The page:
Recruiting Employees As a business grows, so does its burden of ensuring that it operates within the bounds of the law. Hiring new employees is a crucial step in driving an organization’s success and growth, but the recruitment process is rife with legal pitfalls. Employment discrimination is one of the greatest hazards facing organizations at this stage, as claims may arise from seemingly harmless interview questions and recruitment procedures. In order to reduce the risk of lawsuits, fines, and costly sanctions from government agencies, employers must be aware of these pitfalls and take steps to avoid them.

The Equal Employment Opportunity Commission (EEOC) is the federal agency tasked with enforcing laws that prohibit discrimination against job applicants and employees. According to the EEOC, employers may not treat an individual unfairly because of his or her race, color, religion, sex, national origin, disability, genetic information, or age (if the person is 40 or older). Laws such as Title VII of the Civil Rights Act of 1964, the Age Discrimination in Employment Act (ADEA), and the Americans with Disabilities Act (ADA) provide the basis for these protected classes.

Although consulting an attorney or other HR expert is the best way to avoid hiring practices that may be perceived as discriminatory under these laws, here are a few steps that organizations can take in order to ensure that their recruitment processes are legally compliant:

• Be familiar with all relevant laws. The applicability of laws enforced by the EEOC varies based upon the number of employees the organization has and the alleged type of discrimination involved. In addition, employers should review state and local laws, which may impose stricter requirements than those at the federal level.
• Implement regular training for recruiters and HR managers. Consistent and comprehensive training is essential for teaching employees who interact with job candidates about the types of questions, comments, and procedures that could be deemed discriminatory. Laws may fluctuate as new regulations and court rulings are issued, so it is critical that the individuals who orchestrate the hiring process stay abreast of the latest requirements.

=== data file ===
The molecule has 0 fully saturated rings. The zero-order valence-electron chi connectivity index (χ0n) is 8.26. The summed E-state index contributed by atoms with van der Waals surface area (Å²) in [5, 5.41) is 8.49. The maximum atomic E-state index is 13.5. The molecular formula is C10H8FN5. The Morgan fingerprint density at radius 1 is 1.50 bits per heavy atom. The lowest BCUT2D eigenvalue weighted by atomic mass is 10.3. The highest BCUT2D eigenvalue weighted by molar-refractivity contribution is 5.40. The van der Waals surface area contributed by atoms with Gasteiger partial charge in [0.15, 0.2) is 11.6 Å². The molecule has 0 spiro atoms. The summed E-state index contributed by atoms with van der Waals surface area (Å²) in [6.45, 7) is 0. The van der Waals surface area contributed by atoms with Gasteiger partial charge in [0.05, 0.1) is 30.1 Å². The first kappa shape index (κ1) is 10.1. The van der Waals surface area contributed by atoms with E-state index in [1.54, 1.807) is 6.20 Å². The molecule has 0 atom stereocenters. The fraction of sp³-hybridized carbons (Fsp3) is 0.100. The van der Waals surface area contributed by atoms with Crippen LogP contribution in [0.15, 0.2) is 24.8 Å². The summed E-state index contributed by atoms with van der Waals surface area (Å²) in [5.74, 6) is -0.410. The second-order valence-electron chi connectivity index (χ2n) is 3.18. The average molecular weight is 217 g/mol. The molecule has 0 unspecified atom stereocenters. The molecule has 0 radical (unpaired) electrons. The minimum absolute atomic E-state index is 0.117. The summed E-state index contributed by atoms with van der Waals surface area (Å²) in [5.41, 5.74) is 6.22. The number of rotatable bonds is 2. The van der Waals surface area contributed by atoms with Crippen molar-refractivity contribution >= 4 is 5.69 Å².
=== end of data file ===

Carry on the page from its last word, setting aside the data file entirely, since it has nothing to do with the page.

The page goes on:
• Avoid relying too heavily on one candidate referral source. According to the EEOC, relying on word of mouth from current employees could lead to a lack of workplace diversity. While it is important to recognize the qualities that make your employees successful, be sure to pursue candidates from a variety of the EEOC’s protected classes in order to reduce the risk of discrimination claims.
• Prepare interview questions in advance and have an employment law specialist review them. Remember that the sole purpose of the interview is to assess a candidate’s ability to perform the job in question. The further the interviewer strays from pre-approved questions designed to make this determination, the more likely he or she is to ask about a legally protected characteristic. Employment law specialists should also review job advertisements and other recruitment procedures.
• Consider conducting interviews with more than one recruiter present. While too many interviewers may encumber the process, involving at least two recruiters trained in proper interview techniques will ensure that a witness is present in the event of a discrimination claim.

Unsure whether your organization is taking the necessary precautions to safeguard against discrimination claims during recruitment? Contact CBR today to learn more about minimizing your risk!